Yesterday, the U.S. Department of Labor issued the final overtime rule, which is effective December 1, 2016. This rule will dramatically change the standards for salaried workers to qualify for an exemption from overtime requirements, which is likely to have a significant impact on all types of businesses, including home health and hospice.
The main change in the final rule is to increase the minimum salary amount needed to qualify for the exemption from the salary current threshold of $23,660 to $47,476 per year, or from $455 to $913 a week.
According to the U.S. Department of Labor, the updates in the rule will impact 4.2 million workers who will either gain new overtime protections or get a raise to the new salary threshold.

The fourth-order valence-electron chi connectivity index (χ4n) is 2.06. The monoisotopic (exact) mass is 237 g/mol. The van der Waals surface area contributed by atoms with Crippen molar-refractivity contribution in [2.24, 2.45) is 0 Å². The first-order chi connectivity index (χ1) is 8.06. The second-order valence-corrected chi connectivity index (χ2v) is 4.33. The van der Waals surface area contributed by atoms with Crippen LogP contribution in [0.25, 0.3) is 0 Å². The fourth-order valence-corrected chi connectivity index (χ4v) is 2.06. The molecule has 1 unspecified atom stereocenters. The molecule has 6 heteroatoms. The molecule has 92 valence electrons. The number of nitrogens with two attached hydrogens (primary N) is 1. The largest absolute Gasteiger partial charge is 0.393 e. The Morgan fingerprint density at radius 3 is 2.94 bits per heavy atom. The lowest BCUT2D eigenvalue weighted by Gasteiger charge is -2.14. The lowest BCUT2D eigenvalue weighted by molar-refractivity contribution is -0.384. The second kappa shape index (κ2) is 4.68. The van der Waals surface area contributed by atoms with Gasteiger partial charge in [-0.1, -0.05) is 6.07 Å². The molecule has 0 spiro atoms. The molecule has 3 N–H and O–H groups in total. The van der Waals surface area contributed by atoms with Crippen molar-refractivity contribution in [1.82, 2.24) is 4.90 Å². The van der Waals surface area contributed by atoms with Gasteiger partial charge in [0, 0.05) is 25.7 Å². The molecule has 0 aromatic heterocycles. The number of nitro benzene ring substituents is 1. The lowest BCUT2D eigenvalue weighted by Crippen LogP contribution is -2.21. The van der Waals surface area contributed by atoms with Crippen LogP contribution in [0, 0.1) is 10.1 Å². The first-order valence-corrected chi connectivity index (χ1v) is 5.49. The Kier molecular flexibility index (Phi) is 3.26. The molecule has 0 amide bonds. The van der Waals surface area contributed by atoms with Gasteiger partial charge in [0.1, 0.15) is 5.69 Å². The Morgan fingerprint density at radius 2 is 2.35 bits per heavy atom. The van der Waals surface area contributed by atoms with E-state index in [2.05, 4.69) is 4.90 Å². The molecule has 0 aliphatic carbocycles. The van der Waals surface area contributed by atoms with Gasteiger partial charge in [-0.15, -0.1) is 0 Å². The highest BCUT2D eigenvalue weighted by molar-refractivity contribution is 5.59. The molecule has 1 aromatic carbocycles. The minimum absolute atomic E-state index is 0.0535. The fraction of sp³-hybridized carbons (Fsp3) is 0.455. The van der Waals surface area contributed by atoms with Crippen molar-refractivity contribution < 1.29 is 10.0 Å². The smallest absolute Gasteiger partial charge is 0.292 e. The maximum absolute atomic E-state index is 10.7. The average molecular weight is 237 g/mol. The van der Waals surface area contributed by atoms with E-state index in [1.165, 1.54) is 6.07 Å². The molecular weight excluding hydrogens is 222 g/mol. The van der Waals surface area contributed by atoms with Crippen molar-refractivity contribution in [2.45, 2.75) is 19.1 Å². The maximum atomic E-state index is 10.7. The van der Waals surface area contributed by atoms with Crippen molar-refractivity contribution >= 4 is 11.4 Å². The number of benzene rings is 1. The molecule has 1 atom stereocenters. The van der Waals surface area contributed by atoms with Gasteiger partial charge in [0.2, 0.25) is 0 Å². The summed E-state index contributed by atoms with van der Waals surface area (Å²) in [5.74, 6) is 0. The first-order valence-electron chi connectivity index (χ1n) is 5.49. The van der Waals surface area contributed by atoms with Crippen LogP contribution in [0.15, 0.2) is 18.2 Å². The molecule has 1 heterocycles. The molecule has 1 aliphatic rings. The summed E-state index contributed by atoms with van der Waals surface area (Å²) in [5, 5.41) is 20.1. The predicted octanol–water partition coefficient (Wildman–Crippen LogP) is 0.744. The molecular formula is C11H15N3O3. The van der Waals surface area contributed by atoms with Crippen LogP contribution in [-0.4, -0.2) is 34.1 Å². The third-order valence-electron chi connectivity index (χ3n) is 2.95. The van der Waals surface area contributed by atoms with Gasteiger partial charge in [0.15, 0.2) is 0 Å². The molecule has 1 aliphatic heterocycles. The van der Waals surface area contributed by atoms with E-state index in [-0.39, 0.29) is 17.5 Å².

More than half − 56 percent − are women, which translates into 2.4 million women either gaining overtime protections or getting a raise to the new threshold as a result of the rule. The U.S. Department of Labor also found that more than half – 53 percent − of affected workers have at least a four-year college degree, and more than 3 in 5 (61 percent) are age 35 or older. And 1.5 million are parents of children under 18, which translates into 2.5 million children seeing at least one parent gain overtime protections or get a raise to the new threshold.
According to the rule, the salary threshold will be adjusted every three years to account for inflation. The updates will ensure the threshold is maintained at the 40th percentile of full-time salaried workers in the lowest income region of the country. Based on projections of wage growth, the threshold is expected to rise to more than $51,000 with the first update on January 1, 2020.